Recently, I watched a video by Marlon James that was hosted by the Guardian titled “Are you Racist? No isn’t good enough.” I thought this video demonstrated a vital part of what anti-racism means.

Marlon is correct in saying most of us are non-racist. This is because we have no problem going on with our lives with a clear conscience, even though we know racism is around us. We see and hear about injustices and we shrug it off saying, “it’s not my problem” or “at least I’m not doing it” or “it’s not happening to me.” But this does nothing to help fight injustice in the world.  Most of the problems we currently have in this world continue to exist because we have turned a blind eye to them.

Marlon says we can pull off being non-racist by being asleep in bed while others are discriminated.  He proposes, we need to stop being non-racist, and start being anti-racist. This is why speaking up is not only helpful, but also critical to ending injustice around the world.

So how does one become anti-racist? What does that even mean, or look like? Often times when people hear the word “anti,” they automatically associate a negative connotation, because it’s saying no to something. This is a flawed way of thinking.

Anti-racism is the active process of identifying and eliminating racism by changing systems, organizational structures, policies and practices and attitudes, so that power is redistributed and shared equitably.

This could be standing up for someone who is discriminated against based on his or her race or background. Instead of ignoring or walking away, it’s important to speak up against the injustice. This can also mean educating yourself on different races and cultural practices, so the next time you hear someone saying a negative stereotype you can engage in that conversation. Or it could also be making informed decisions on polices, politics and other systems.

I think the same can be said about any other injustice that we see, whether it’s homophobia, bigotry or any other form of discrimination. Until we are part of the solution, it’s not going to end, or mitigate for that matter.

This year our organization, Canadian Cultural Mosaic Foundation, has been working hard to mitigate racism in our society. We understand racism is often a taboo topic, so we wanted people to engage in it in a way that they enjoy as well.

In mid February, to honour Black History Month, we organized Canada’s first 48-hour-anti-racism film festival challenge and poetry jam. We had a total of 60 participants who broke off into teams and made short films during 48-hours (Feb 12-14) in Calgary, with the theme of anti-racism. We also hosted a poetry jam dedicated to anti-racism where several Calgarians came out to perform spoken word poetry relating to the topic. Spoken word allowed these people to come out and speak about this taboo topic to spark a discussion that we don’t have enough in our society.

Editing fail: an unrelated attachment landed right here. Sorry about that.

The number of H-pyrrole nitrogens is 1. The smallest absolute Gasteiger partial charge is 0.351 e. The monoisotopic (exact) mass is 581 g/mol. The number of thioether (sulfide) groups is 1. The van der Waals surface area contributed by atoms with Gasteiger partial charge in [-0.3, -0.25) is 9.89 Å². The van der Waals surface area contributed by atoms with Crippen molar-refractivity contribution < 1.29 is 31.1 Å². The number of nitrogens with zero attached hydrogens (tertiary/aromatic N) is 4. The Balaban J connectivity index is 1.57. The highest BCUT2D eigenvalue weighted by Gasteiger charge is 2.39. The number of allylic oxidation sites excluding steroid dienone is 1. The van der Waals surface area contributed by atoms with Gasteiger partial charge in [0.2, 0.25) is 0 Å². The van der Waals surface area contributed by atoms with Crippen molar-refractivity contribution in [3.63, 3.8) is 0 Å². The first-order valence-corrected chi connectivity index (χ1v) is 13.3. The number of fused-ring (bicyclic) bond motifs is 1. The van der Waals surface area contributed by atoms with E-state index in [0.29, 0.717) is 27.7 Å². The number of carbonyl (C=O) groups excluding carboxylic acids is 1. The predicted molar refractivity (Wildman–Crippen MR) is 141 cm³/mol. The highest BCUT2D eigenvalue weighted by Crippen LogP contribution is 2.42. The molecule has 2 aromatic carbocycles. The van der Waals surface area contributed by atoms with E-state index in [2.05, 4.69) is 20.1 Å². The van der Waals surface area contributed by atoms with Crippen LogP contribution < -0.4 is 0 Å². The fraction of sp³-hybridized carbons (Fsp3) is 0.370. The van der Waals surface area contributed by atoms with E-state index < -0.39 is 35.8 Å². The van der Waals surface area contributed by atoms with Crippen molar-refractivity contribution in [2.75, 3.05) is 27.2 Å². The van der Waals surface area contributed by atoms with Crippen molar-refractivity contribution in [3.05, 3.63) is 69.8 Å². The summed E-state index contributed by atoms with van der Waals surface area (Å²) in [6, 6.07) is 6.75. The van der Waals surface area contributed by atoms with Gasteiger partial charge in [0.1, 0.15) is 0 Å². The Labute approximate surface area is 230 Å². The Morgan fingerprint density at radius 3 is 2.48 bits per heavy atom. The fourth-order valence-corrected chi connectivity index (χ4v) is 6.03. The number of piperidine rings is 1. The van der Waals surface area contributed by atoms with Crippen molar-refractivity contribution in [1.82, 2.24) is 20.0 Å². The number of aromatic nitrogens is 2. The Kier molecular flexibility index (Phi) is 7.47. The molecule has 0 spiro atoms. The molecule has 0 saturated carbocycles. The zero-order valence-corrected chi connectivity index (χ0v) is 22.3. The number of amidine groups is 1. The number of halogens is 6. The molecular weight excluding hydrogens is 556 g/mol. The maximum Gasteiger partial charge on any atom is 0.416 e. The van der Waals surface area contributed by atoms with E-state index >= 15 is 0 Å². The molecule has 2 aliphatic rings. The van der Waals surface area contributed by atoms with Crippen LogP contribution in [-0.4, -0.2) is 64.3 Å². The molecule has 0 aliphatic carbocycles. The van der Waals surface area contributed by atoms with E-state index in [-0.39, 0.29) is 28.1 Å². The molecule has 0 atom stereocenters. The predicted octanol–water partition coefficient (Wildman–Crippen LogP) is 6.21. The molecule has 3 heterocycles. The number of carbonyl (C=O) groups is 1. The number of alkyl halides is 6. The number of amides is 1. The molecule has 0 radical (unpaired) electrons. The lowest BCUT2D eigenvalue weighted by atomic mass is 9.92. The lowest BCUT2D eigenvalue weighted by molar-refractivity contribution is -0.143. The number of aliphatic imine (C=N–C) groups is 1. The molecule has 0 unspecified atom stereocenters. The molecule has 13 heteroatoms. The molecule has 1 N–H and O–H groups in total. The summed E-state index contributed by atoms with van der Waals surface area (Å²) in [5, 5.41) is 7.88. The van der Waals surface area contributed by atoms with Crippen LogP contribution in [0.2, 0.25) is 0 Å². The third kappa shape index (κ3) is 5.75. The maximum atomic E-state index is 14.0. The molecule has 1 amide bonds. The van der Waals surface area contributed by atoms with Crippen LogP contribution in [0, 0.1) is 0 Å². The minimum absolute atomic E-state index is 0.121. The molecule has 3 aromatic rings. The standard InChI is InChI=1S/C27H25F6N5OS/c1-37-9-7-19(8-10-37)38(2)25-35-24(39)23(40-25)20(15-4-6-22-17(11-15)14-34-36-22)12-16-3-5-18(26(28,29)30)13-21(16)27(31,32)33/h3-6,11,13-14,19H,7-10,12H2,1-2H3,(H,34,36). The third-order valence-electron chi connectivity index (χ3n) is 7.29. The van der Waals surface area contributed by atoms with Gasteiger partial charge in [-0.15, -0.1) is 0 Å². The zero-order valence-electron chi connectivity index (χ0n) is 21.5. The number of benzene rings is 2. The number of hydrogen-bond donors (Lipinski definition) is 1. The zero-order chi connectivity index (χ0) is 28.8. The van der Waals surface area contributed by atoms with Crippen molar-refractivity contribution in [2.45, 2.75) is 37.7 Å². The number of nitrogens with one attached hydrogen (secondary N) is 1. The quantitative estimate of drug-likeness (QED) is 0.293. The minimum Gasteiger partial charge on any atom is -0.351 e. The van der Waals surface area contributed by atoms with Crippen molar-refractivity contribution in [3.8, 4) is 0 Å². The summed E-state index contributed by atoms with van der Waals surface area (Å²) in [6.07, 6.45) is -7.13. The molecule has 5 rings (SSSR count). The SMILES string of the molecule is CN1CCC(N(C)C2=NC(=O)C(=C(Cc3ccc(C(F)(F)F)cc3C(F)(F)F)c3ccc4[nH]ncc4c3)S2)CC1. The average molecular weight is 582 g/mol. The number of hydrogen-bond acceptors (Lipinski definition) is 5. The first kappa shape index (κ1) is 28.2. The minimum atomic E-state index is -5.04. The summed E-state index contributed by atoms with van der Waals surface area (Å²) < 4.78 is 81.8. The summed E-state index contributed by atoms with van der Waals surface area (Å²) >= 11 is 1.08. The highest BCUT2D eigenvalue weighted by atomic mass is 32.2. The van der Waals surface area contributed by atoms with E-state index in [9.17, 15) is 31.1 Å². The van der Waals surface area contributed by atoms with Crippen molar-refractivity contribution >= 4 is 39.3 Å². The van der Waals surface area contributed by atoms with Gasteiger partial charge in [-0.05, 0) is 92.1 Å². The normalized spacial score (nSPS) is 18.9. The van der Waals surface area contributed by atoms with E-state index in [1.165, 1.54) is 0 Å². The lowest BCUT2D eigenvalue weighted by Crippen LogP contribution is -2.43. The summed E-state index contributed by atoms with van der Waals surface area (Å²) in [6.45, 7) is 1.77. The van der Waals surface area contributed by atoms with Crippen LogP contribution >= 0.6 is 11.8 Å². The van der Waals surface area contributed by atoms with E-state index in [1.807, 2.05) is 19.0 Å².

In total 11 teams completed their challenge on time. We screened all the completed and late entries (total of 17 films) from the 48-Hour-Anti-Racism Film Festival at the red carpet screening at the John Dutton Theatre in downtown Calgary on March 21 at 6pm.

Furthermore, our organization worked hard to create a documentary that sparks discussion about racism in Calgary. We spoke to hundreds of people and had over a hundred interviews through a community call to action that contributed to the content of the film. The goal is to have people view the film and start having honest conversations about racism and privilege in our society. The subject of race can be very touchy, but if we as a society don’t engage in the conversation and understand the problem, racism will never end.

The premiere screening of the documentary, YYC Colours, sold out, but we have had several other screenings in April and will have more screenings in May. We will also be having one screening with the United Nations Association of Canada, Calgary branch for their Annual General Meeting on April 29th, and I hope you can all join us!

AntiRacism Film Fest

Iman Bukhari About Iman Bukhari
Iman Bukhari holds a Journalism Diploma, a Bachelor’s in Communication Studies and is currently working towards her Masters in Multimedia Communications from the Academy of Art University. She is passionate about human rights and social issues. She is also the CEO of Canadian Cultural Mosaic Foundation. Visit www.canadianculturalmosaicfoundation.com

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